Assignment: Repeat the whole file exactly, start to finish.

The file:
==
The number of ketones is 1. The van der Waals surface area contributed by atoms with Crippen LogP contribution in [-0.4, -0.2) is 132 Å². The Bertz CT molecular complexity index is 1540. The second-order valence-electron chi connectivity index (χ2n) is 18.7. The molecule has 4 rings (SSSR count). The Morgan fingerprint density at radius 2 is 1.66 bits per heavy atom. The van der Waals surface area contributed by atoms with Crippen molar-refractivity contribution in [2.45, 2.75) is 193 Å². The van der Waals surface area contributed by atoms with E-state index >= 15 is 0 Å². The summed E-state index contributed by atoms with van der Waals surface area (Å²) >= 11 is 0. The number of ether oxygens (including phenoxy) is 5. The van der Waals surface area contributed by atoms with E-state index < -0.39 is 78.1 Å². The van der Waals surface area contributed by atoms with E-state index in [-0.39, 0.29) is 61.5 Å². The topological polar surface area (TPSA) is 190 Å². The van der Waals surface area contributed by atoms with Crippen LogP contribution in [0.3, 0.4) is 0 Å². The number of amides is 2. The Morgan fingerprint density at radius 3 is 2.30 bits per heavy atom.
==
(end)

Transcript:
The number of ketones is 1. The van der Waals surface area contributed by atoms with Crippen LogP contribution in [-0.4, -0.2) is 132 Å². The Bertz CT molecular complexity index is 1540. The second-order valence-electron chi connectivity index (χ2n) is 18.7. The molecule has 4 rings (SSSR count). The Morgan fingerprint density at radius 2 is 1.66 bits per heavy atom. The van der Waals surface area contributed by atoms with Crippen molar-refractivity contribution in [2.45, 2.75) is 193 Å². The van der Waals surface area contributed by atoms with E-state index >= 15 is 0 Å². The summed E-state index contributed by atoms with van der Waals surface area (Å²) >= 11 is 0. The number of ether oxygens (including phenoxy) is 5. The van der Waals surface area contributed by atoms with E-state index < -0.39 is 78.1 Å². The van der Waals surface area contributed by atoms with E-state index in [-0.39, 0.29) is 61.5 Å². The topological polar surface area (TPSA) is 190 Å². The van der Waals surface area contributed by atoms with Crippen LogP contribution in [0.3, 0.4) is 0 Å². The number of amides is 2. The Morgan fingerprint density at radius 3 is 2.30 bits per heavy atom.